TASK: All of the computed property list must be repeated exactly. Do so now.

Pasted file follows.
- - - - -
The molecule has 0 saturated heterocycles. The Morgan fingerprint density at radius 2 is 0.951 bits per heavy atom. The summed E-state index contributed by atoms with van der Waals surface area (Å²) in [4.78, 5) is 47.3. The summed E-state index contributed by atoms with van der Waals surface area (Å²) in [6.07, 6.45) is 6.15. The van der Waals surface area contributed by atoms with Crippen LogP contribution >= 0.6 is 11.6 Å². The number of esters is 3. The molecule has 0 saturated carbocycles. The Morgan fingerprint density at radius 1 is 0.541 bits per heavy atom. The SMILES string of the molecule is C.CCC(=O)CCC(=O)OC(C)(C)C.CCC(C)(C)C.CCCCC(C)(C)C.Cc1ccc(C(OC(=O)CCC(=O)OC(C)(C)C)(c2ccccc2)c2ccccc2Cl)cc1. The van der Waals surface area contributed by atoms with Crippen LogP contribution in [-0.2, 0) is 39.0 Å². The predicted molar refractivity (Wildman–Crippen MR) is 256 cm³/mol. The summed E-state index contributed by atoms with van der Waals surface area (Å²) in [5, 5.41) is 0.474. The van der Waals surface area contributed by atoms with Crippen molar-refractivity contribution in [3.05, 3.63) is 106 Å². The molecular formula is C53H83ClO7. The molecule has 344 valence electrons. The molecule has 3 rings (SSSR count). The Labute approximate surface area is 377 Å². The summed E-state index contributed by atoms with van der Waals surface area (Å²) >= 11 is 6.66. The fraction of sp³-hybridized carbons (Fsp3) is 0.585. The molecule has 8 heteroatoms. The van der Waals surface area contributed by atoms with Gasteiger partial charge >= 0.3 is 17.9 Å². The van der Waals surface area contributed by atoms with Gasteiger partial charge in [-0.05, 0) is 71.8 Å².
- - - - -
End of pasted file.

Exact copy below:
The molecule has 0 saturated heterocycles. The Morgan fingerprint density at radius 2 is 0.951 bits per heavy atom. The summed E-state index contributed by atoms with van der Waals surface area (Å²) in [4.78, 5) is 47.3. The summed E-state index contributed by atoms with van der Waals surface area (Å²) in [6.07, 6.45) is 6.15. The van der Waals surface area contributed by atoms with Crippen LogP contribution >= 0.6 is 11.6 Å². The number of esters is 3. The molecule has 0 saturated carbocycles. The Morgan fingerprint density at radius 1 is 0.541 bits per heavy atom. The SMILES string of the molecule is C.CCC(=O)CCC(=O)OC(C)(C)C.CCC(C)(C)C.CCCCC(C)(C)C.Cc1ccc(C(OC(=O)CCC(=O)OC(C)(C)C)(c2ccccc2)c2ccccc2Cl)cc1. The van der Waals surface area contributed by atoms with Crippen LogP contribution in [-0.2, 0) is 39.0 Å². The predicted molar refractivity (Wildman–Crippen MR) is 256 cm³/mol. The summed E-state index contributed by atoms with van der Waals surface area (Å²) in [5, 5.41) is 0.474. The van der Waals surface area contributed by atoms with Crippen molar-refractivity contribution in [3.05, 3.63) is 106 Å². The molecular formula is C53H83ClO7. The molecule has 344 valence electrons. The molecule has 3 rings (SSSR count). The Labute approximate surface area is 377 Å². The summed E-state index contributed by atoms with van der Waals surface area (Å²) >= 11 is 6.66. The fraction of sp³-hybridized carbons (Fsp3) is 0.585. The molecule has 8 heteroatoms. The van der Waals surface area contributed by atoms with Gasteiger partial charge >= 0.3 is 17.9 Å². The van der Waals surface area contributed by atoms with Gasteiger partial charge in [-0.05, 0) is 71.8 Å².